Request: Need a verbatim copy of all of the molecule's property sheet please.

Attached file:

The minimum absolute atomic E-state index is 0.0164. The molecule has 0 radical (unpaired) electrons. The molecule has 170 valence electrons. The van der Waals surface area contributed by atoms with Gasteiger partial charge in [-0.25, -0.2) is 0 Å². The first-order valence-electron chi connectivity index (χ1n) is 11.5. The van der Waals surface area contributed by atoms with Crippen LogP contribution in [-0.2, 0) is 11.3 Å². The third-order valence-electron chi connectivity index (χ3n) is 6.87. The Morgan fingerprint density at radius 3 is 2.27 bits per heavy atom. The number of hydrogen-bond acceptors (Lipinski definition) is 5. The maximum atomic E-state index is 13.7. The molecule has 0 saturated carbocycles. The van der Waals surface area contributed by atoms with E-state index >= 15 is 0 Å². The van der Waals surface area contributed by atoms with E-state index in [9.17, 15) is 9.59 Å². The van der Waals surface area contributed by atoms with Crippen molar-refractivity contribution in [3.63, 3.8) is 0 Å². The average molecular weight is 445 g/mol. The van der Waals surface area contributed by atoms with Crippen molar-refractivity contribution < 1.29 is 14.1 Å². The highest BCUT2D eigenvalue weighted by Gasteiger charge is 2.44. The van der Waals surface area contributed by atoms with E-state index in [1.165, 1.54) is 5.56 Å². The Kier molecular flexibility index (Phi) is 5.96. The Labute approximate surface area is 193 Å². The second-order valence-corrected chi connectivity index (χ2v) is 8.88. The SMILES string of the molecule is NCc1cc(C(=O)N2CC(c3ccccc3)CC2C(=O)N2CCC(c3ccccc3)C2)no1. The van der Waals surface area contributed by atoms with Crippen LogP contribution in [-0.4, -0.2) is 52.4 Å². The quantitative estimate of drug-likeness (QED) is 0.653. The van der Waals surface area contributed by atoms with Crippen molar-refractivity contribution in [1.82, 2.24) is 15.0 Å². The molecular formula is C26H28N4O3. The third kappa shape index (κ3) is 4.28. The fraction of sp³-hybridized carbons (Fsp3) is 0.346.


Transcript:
The minimum absolute atomic E-state index is 0.0164. The molecule has 0 radical (unpaired) electrons. The molecule has 170 valence electrons. The van der Waals surface area contributed by atoms with Gasteiger partial charge in [-0.25, -0.2) is 0 Å². The first-order valence-electron chi connectivity index (χ1n) is 11.5. The van der Waals surface area contributed by atoms with Crippen LogP contribution in [-0.2, 0) is 11.3 Å². The third-order valence-electron chi connectivity index (χ3n) is 6.87. The Morgan fingerprint density at radius 3 is 2.27 bits per heavy atom. The number of hydrogen-bond acceptors (Lipinski definition) is 5. The maximum atomic E-state index is 13.7. The molecule has 0 saturated carbocycles. The van der Waals surface area contributed by atoms with E-state index >= 15 is 0 Å². The van der Waals surface area contributed by atoms with E-state index in [9.17, 15) is 9.59 Å². The van der Waals surface area contributed by atoms with Crippen molar-refractivity contribution in [3.63, 3.8) is 0 Å². The average molecular weight is 445 g/mol. The van der Waals surface area contributed by atoms with Crippen molar-refractivity contribution < 1.29 is 14.1 Å². The highest BCUT2D eigenvalue weighted by Gasteiger charge is 2.44. The van der Waals surface area contributed by atoms with E-state index in [1.165, 1.54) is 5.56 Å². The Kier molecular flexibility index (Phi) is 5.96. The Labute approximate surface area is 193 Å². The second-order valence-corrected chi connectivity index (χ2v) is 8.88. The SMILES string of the molecule is NCc1cc(C(=O)N2CC(c3ccccc3)CC2C(=O)N2CCC(c3ccccc3)C2)no1. The van der Waals surface area contributed by atoms with Crippen LogP contribution in [-0.4, -0.2) is 52.4 Å². The quantitative estimate of drug-likeness (QED) is 0.653. The van der Waals surface area contributed by atoms with Crippen molar-refractivity contribution in [1.82, 2.24) is 15.0 Å². The molecular formula is C26H28N4O3. The third kappa shape index (κ3) is 4.28. The fraction of sp³-hybridized carbons (Fsp3) is 0.346.